- It is technically gambling - so someone who has struggled in the past with gambling surely should leave the raffle alone.

 

Todd from Idaho, who used to be on here, used to call convictions like this "heart issues." And this is a case that illustrates why. If you - in your heart - feel the pull of longing for freedom from God's blessing of work when you play a raffle, then don't. 

But the lottery? That longing is its raison d'etre

JD Miller's picture

I would agree that if the longing is the motivation for playing the raffle, then avoid it.  If giving to charity is your motivation then no problem.  Although we should not let our right hand know what our left hand is doing, in a small town, not giving toward a raffle for a good cause can be seen as not caring about the community.  

Larry's picture

Moderator

Rather, the problem with gambling from the perspective of Christian ethics is that the entire mechanic is built on my hope of my gaining at the expense of my neighbor while offering him nothing. I cannot hope to win without hoping that he will lose—and that his money will become mine. And that, I contend, suggests and gambling and loving my neighbor are mutually exclusive activities.

https://g3min.org/an-argument-against-gambling/

 

Article by Michael Riley

Larry's picture

Moderator

there's a significant difference between going out to fast food joints and playing the lottery

This is true, though I presume Bert's post is tongue in cheek. The difference is that in fast food purchase, you are exchanging something of value for something of value. It is legitimate economic activity (see article above). Purchasing a lottery ticket provides you nothing of value (unless you are the one in millions that wins). 

A raffle might be different because there is a legitimate benefit provided. If you are going to donate money to the local Little League to enable them to allow kids to play baseball, it is a good thing to do (if you so choose; I choose to make that donation by registration fees). If you also have a chance to win something, that does not invalidate the legitimate economic activity of a gift. It is a different category than a lottery ticket. It is something you would do anyway. I admit I am not entirely comfortable with that argument. I don't buy raffle tickets. But if someone were to, it seems a different category than a lottery ticket.

Bert Perry's picture

Larry, the part about me being a fat old man that might persuade people not to eat at Chez Mac (McDonald's) is tongue in cheek, but the part about participating in the lottery making it more attractive to people, if but incrementally, is dead serious.   When we buy a $2 ticket, half of that goes to the jackpot, and the big lotteries do indeed advertise how much money can be had.

And that plays in to what Dan Miller notes about the difference between penny-ante games of chance and life-changing types.  Even with that, though, you've got the reality of Exodus 20 and "thou shalt not covet."  So I don't feel terribly guilty about participating in cake-walks (winning sometimes) at square dances when I was a kid, but it is something where I'd note you've got to do a bit of a heart check.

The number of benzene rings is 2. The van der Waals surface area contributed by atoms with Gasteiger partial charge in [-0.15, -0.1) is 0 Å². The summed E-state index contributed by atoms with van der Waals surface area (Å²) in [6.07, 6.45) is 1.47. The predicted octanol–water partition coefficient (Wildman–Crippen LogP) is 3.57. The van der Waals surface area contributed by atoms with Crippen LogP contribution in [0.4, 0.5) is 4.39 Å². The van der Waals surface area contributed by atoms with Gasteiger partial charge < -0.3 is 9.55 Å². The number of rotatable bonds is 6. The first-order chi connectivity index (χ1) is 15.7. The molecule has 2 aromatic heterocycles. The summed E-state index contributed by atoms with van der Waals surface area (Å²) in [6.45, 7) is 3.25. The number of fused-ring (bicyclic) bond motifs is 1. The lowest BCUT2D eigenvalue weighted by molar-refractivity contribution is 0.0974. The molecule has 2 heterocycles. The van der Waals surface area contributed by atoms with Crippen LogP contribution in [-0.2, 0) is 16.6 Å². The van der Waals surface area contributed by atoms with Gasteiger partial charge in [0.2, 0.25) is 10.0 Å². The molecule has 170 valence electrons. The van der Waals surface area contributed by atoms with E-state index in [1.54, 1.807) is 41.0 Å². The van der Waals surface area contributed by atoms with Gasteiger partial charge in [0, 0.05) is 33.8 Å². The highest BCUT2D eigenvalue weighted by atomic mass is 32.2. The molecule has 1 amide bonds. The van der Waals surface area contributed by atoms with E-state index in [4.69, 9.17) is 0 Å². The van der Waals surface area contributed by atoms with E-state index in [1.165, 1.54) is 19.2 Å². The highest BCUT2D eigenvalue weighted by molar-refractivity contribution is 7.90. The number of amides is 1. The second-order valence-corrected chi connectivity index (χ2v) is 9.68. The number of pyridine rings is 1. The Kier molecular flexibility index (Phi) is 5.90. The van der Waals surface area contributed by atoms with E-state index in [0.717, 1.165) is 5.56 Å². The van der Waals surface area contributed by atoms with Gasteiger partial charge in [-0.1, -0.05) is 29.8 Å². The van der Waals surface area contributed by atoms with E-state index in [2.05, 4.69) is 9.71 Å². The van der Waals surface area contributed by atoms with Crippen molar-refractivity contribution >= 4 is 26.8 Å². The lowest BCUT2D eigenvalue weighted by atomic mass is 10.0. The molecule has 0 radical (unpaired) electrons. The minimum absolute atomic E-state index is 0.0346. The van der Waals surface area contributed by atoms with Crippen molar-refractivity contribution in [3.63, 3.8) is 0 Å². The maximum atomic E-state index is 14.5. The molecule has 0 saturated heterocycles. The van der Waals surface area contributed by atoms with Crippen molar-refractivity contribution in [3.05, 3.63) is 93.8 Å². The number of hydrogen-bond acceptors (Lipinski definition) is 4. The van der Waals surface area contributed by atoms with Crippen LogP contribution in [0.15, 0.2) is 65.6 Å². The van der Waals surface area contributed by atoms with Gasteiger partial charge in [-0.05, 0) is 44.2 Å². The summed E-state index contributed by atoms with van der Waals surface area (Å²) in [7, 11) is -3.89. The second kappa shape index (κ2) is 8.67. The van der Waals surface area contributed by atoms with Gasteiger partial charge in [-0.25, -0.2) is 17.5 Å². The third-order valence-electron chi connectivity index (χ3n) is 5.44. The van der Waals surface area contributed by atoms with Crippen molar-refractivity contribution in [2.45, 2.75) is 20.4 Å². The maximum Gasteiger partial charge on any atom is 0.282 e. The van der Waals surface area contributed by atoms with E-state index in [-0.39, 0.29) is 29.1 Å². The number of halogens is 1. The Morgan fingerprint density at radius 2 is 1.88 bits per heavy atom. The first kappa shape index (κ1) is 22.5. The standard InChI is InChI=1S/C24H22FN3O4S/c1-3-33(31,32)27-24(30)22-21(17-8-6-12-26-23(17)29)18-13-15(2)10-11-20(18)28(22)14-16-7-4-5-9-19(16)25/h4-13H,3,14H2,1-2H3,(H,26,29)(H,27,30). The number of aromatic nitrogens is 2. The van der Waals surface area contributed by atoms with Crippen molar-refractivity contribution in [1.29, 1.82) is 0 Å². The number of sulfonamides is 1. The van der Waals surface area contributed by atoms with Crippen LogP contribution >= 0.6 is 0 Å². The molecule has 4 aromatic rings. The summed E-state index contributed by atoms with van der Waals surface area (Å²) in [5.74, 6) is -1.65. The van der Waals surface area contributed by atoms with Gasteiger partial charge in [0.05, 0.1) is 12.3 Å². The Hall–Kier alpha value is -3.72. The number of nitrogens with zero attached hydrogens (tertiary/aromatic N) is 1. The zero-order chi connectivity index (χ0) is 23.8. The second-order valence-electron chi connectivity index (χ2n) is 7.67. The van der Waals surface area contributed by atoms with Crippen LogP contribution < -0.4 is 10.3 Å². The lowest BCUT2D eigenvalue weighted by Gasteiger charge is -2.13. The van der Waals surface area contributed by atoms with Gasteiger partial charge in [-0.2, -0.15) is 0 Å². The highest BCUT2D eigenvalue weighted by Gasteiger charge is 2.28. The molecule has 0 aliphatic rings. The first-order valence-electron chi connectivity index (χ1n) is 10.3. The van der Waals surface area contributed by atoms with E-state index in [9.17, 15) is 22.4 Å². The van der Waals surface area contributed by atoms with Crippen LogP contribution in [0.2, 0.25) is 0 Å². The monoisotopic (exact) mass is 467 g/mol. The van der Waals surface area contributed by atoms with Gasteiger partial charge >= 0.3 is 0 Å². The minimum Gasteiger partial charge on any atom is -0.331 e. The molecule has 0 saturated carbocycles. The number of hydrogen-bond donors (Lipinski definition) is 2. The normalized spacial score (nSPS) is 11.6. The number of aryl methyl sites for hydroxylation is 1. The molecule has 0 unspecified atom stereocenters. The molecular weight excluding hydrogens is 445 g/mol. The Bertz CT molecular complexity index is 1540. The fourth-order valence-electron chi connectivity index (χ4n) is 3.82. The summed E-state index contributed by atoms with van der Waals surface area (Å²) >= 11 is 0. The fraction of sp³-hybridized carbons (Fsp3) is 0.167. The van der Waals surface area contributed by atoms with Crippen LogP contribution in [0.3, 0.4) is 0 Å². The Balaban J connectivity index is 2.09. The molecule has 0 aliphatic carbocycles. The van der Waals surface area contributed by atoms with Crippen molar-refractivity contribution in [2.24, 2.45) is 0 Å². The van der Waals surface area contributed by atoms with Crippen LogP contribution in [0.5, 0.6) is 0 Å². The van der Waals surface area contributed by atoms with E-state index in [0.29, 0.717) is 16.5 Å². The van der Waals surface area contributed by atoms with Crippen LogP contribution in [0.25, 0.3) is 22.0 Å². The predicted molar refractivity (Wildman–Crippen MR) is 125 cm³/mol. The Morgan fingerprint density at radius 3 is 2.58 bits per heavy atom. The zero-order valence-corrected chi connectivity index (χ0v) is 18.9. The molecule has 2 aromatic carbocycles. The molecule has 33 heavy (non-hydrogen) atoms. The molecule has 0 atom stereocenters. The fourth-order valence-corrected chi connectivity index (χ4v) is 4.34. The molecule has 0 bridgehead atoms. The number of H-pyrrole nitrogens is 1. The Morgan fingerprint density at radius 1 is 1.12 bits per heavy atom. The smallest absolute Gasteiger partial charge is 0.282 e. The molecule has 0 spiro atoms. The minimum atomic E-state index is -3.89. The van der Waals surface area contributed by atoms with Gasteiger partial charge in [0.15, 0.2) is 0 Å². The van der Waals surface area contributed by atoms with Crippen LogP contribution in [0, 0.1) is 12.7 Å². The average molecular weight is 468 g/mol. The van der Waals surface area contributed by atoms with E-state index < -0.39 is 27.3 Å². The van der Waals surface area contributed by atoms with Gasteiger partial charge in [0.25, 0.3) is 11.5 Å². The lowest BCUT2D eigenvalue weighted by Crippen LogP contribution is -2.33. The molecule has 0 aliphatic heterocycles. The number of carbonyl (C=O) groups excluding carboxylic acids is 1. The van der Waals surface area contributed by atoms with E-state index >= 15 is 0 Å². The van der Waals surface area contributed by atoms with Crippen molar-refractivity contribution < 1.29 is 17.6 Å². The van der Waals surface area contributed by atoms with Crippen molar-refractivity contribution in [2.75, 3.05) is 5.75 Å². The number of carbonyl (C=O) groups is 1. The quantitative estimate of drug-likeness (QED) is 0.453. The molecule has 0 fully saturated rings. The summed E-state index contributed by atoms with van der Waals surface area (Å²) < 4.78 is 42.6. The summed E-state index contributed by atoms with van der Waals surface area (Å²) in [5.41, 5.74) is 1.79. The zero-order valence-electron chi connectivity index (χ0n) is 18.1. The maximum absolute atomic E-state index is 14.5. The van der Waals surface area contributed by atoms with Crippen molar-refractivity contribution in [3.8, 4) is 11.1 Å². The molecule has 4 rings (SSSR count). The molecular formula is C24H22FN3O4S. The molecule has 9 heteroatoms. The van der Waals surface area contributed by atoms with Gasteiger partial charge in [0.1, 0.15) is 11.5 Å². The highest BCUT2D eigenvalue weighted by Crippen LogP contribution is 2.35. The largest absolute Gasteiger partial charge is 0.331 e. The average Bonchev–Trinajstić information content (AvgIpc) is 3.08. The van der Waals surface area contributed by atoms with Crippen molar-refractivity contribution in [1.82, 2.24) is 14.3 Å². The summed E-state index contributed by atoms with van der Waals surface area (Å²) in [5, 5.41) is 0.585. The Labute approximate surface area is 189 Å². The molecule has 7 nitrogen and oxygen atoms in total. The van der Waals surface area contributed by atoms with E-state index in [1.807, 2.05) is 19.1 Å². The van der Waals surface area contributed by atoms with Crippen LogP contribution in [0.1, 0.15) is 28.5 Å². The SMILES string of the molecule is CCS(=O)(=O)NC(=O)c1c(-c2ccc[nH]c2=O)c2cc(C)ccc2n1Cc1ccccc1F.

Aspiring to be a stick in the mud.

Dan Miller's picture

Along with the psychology of longing for release from the blessing of work, there is also an element of Intermittent Reinforcement. 

There are a few psychological principles that I think Christians ought to understand and Intermittent Reinforcement is one of them. It shows up in lots of places, including dating, work, and gambling and even I guess raffles. 

Back in Med School, my wife worked by buying and selling antiques. Estate auctions and yard sales every week. I remember one Friday night saying, "You know it's been a long week and we're both tired. Why don't you sleep in tomorrow and not go yard saling?" But I woke up at 7:00 and she was gone. She woke up at 6:00 and laid there thinking about what she might be missing. That's how that business works - lots of times you find nothing, but sometimes you find a bowl worth $5,000 for sale for 10 bucks - that's Intermittent Reward. And it's very addicting. I'm not saying it's bad. It's must one of our natural patterns of motivation. And some things (casinos, etc.) are designed specifically to appeal to that natural pattern in powerfull, addicting ways.

Larry's picture

Moderator

but the part about participating in the lottery making it more attractive to people, if but incrementally, is dead serious

What I had in mind was the apparent suggestion that the lottery was a better or more legitimate use of money than eating at McDonalds. Of course there is an incremental attractiveness but at the heart of the lottery is the illegitimate attempt to gain money apart from the God-ordained means of work and production. In buying food, you are exchanging something of value for something of value (money for food) and also enabling someone else to participate in the economic system as God intended (work for food). You are not playing a game of chance, the odds of which decrease as more people are attracted to it. No matter how many billions McDonald's serves, you will get the same thing. The more people the lottery attracts, the smaller your chances of winning.

The question is, Is raw chance a biblical means of gaining money?